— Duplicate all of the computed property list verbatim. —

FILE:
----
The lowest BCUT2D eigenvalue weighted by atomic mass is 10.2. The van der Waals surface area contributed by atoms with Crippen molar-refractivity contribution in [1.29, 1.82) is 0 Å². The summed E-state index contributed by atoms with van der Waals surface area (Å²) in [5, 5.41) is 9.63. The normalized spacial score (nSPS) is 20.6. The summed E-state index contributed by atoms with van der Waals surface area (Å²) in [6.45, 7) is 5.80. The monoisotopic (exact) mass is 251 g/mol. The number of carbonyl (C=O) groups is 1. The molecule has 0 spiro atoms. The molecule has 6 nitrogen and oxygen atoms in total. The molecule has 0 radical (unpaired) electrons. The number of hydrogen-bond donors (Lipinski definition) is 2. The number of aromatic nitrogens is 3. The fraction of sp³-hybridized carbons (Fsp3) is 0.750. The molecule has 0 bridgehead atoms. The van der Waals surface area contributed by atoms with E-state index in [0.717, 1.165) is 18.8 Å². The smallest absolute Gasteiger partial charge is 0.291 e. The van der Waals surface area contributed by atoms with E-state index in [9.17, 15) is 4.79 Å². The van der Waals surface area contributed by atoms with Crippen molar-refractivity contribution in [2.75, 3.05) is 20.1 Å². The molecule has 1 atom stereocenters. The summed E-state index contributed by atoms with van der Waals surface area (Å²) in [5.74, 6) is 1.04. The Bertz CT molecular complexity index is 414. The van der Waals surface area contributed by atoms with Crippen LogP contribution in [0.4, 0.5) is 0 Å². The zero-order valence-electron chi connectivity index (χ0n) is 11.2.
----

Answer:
The lowest BCUT2D eigenvalue weighted by atomic mass is 10.2. The van der Waals surface area contributed by atoms with Crippen molar-refractivity contribution in [1.29, 1.82) is 0 Å². The summed E-state index contributed by atoms with van der Waals surface area (Å²) in [5, 5.41) is 9.63. The normalized spacial score (nSPS) is 20.6. The summed E-state index contributed by atoms with van der Waals surface area (Å²) in [6.45, 7) is 5.80. The monoisotopic (exact) mass is 251 g/mol. The number of carbonyl (C=O) groups is 1. The molecule has 0 spiro atoms. The molecule has 6 nitrogen and oxygen atoms in total. The molecule has 0 radical (unpaired) electrons. The number of hydrogen-bond donors (Lipinski definition) is 2. The number of aromatic nitrogens is 3. The fraction of sp³-hybridized carbons (Fsp3) is 0.750. The molecule has 0 bridgehead atoms. The van der Waals surface area contributed by atoms with E-state index in [0.717, 1.165) is 18.8 Å². The smallest absolute Gasteiger partial charge is 0.291 e. The van der Waals surface area contributed by atoms with E-state index in [9.17, 15) is 4.79 Å². The van der Waals surface area contributed by atoms with Crippen molar-refractivity contribution in [2.75, 3.05) is 20.1 Å². The molecule has 1 atom stereocenters. The summed E-state index contributed by atoms with van der Waals surface area (Å²) in [5.74, 6) is 1.04. The Bertz CT molecular complexity index is 414. The van der Waals surface area contributed by atoms with Crippen LogP contribution in [0.4, 0.5) is 0 Å². The zero-order valence-electron chi connectivity index (χ0n) is 11.2.